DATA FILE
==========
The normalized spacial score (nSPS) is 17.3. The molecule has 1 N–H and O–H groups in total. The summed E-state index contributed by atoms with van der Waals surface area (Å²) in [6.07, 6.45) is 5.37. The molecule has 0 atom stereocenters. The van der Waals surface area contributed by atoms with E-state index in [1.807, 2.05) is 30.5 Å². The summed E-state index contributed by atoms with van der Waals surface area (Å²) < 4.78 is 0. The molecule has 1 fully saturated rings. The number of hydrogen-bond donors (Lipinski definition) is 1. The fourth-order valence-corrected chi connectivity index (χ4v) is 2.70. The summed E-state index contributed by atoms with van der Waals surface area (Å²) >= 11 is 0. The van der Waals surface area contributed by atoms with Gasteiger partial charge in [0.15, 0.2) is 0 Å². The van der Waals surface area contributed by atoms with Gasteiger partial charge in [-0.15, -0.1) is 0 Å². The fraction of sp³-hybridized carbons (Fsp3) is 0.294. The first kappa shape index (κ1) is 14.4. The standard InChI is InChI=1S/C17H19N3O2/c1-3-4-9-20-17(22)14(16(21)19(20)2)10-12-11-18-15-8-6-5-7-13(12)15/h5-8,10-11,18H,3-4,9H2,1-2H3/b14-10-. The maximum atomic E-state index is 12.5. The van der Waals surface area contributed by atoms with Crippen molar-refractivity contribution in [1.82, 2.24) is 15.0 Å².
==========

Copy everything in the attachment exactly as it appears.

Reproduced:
The normalized spacial score (nSPS) is 17.3. The molecule has 1 N–H and O–H groups in total. The summed E-state index contributed by atoms with van der Waals surface area (Å²) in [6.07, 6.45) is 5.37. The molecule has 0 atom stereocenters. The van der Waals surface area contributed by atoms with E-state index in [1.807, 2.05) is 30.5 Å². The summed E-state index contributed by atoms with van der Waals surface area (Å²) < 4.78 is 0. The molecule has 1 fully saturated rings. The number of hydrogen-bond donors (Lipinski definition) is 1. The fourth-order valence-corrected chi connectivity index (χ4v) is 2.70. The summed E-state index contributed by atoms with van der Waals surface area (Å²) >= 11 is 0. The van der Waals surface area contributed by atoms with Gasteiger partial charge in [0.15, 0.2) is 0 Å². The van der Waals surface area contributed by atoms with Gasteiger partial charge in [-0.15, -0.1) is 0 Å². The fraction of sp³-hybridized carbons (Fsp3) is 0.294. The first kappa shape index (κ1) is 14.4. The standard InChI is InChI=1S/C17H19N3O2/c1-3-4-9-20-17(22)14(16(21)19(20)2)10-12-11-18-15-8-6-5-7-13(12)15/h5-8,10-11,18H,3-4,9H2,1-2H3/b14-10-. The maximum atomic E-state index is 12.5. The van der Waals surface area contributed by atoms with Crippen molar-refractivity contribution in [1.82, 2.24) is 15.0 Å².